For me, it has only been in this age of smart phone video and body cams that I became fully aware of the extent and the depth of questionable police reactions to black men as suspects. This collection of essays shines a light on racism and criminal justice in the USA.Within the past decade, there are now a host of black boys and men whose names have a public familiarity since their deaths (mostly shot by white men). These tragic few (who are recognized by name) are reminders that there are broad [...]

    2. Vnunez-Ms_luv2read says:

      This is a book that should be read by all. This is a detailed, essay formatted book on racism. This book covers many different basis such from the past to the present. What I truly enjoyed about the book was the statistics and facts to back up what had been written. I did learn some new things. With the climate of the world today, I wish everyone would read this book. The insight is magnificent. I will be buying this book for family and friends. Thanks to NetGalley, the author and the publisher [...]

    3. Sarah Ames-Foley says:

      NOTE: I received this book from NetGalley in exchange for my honest opinion. This in no way impacts my review.Policing the Black Man is a collection of essays detailing both the history of racism in the United States' criminal justice system and the issues we face today. These essays were written by various criminal justice experts. The essays are strongly connected to modern issues, discussing recent killings of black men by police and the Black Lives Matter movement. The essays are laid out [...]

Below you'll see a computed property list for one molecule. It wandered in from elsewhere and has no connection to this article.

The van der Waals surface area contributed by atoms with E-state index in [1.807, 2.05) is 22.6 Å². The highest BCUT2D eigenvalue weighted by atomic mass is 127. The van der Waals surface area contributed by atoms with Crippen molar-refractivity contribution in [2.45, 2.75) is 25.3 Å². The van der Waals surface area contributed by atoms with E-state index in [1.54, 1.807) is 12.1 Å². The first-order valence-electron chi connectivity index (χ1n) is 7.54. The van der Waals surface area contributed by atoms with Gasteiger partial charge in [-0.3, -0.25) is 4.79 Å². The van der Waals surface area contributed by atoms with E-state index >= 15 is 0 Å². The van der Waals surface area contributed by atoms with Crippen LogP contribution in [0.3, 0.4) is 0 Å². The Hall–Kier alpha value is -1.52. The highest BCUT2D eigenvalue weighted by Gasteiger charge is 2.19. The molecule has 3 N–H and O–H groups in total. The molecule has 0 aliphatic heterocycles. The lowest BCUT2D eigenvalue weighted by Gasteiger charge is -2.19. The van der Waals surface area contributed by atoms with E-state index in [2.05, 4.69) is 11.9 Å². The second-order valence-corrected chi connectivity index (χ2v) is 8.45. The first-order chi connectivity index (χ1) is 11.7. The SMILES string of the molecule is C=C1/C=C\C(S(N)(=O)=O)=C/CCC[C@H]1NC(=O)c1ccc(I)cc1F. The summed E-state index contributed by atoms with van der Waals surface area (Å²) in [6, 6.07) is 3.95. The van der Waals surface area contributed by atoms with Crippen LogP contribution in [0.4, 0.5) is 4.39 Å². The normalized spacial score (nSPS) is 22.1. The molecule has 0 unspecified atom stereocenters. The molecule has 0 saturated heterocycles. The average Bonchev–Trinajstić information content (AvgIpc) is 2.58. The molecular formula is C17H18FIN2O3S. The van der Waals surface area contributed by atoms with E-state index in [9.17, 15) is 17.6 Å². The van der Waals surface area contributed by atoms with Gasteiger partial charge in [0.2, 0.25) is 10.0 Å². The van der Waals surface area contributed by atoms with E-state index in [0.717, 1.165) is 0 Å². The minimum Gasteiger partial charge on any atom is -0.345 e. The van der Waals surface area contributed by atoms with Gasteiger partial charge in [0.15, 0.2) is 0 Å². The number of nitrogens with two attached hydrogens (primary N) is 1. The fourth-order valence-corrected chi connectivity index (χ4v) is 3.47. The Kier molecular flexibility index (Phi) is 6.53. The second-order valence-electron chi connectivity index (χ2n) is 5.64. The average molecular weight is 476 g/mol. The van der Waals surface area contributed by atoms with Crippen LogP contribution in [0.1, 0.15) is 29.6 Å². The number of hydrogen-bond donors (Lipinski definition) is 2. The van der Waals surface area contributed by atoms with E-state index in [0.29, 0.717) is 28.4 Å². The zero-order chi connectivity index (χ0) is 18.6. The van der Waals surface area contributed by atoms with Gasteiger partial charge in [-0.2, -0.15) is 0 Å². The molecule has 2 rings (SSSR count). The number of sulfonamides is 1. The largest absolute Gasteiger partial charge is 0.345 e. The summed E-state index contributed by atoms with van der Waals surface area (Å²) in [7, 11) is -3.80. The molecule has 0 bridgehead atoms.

4. Donna Davis says:

      A hard look at the American penal system--from cops, to court, to prison--is past due, and within this scholarly but crystal-clear series of essays, the broken justice system that still rules unequally over all inside USA borders is viewed under a bright light. Isn’t it about time? Thank you to Doubleday and Net Galley for the DRC. It’s for sale, and anyone with an interest in seeing change should read it. Caucasian readers that still can’t figure out why so many African-Americans are so u [...]

    5. Kristine says:

      Policing the Black Man by Angela J. Davis is a free NetGalley ebook that I read in early June.A series of article-length discussions on profiling bias, controlled plea bargaining, wrongful prosecution, police attacking and targeting, crimes against black men as unconvicted, an overall disproportionate prison population, lynching (i.e. history, there being an absence of a formal crime, victim, or criminality, but definitely the presence of an allegation), low levels of accountability, illegal sea [...]